Evolution of Antifreeze Glycoproteins

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The Evidence of Convergent Evolution of Antifreeze Glycoproteins in Fish

Since millions of years ago, animals, insects, plants and many other organisms have gone through series of evolutions by selective pressure to gain unique mechanisms in order to survive and adapt in harsh environments at extreme temperatures. Nearly two-third of the earth's surface is compromised of sea water and the temperatures vary according to latitude, from between -2ºC at polar regions to 36ºC at the Persian Gulf (http://www.windows.ucar.edu/tour/link=/earth/Water/temp.html&edu=high). Sea water temperatures within the polar regions are constantly below the freezing point of pure water, due to the high concentration of salinity in its surroundings (http://nsidc.org/seaice/intro.html). The effect of these very low temperatures is usually extremely harmful and deadly to cells of majority of organisms.

Many researchers have investigated and obtained numbers of results suggesting the different mechanisms present in many species of fish living in the polar regions which enables them to survive in the freezing water. By analysis of these fish blood plasma and their hemoglobin molecular structure, functional features and also phylogeny, it was showed that they have a slightly higher concentration of small ions and salts in comparison to fish in temperate regions. Due to this factor, and the presence of certain distinctive series of glycoproteins and proteins, enables the fish to have a defensive effect, or the serum freezing point depression against the sub-zero temperatures.

Antifreeze glycoproteins (AFGPs) and antifreeze proteins (AFP) have been identified in various polar fish species and they have been evolved to a total of four classes of structurally distinct types of AFPs, categorized as type I, type II, type III and type IV and a single class of AFGP. Figure 1 summarizes the classification and key structural differences between AFPs and AFGP. These compounds were found unusual as they caused a freezing point depression far greater than predicted to come from their colligative properties alone. They were hence concluded to exhibit thermal hysteresis, a behavior which creates difference between melting point and freezing point which causes inhibition of ice crystals growth within their body. This property is advantageous for fish to survive in subzero waters as their blood and internal fluids are prevented from crystallization and at the same time, their cell membranes are protected from any damages caused by the cold.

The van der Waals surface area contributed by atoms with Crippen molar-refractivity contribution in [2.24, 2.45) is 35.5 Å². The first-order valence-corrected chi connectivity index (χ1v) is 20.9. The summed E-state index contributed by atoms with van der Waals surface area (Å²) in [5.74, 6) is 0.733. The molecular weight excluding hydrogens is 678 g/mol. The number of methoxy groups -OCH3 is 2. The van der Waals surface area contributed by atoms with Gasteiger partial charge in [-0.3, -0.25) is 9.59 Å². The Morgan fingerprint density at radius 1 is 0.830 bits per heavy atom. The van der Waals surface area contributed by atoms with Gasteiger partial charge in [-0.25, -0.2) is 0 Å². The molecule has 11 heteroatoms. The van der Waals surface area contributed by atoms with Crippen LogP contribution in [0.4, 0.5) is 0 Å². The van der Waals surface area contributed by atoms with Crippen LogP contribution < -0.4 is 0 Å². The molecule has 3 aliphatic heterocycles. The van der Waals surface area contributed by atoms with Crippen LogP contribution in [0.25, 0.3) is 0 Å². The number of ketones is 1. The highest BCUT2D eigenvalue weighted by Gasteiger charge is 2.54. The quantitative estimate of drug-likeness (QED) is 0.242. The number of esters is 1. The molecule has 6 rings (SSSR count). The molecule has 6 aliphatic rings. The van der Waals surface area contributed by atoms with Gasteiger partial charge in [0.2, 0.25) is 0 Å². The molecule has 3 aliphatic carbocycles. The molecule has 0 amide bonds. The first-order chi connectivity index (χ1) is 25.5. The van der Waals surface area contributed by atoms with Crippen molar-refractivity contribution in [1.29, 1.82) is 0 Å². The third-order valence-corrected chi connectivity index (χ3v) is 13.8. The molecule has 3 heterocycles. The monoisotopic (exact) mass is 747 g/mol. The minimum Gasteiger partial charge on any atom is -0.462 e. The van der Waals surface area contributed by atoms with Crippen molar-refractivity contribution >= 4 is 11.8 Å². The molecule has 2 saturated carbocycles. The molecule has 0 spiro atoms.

Unexpectedly, most fish related phyletically do not possess the same AFP types and vice versa for unrelated fish. The best example is the phylogenatically distant Antartic notothenoid and northern cods having produced near-identical AFGPs through evolution. The study of their AFGPs gives molecular evidences that strongly support convergent evolution to have had occur independently to each species during a period of time million years ago.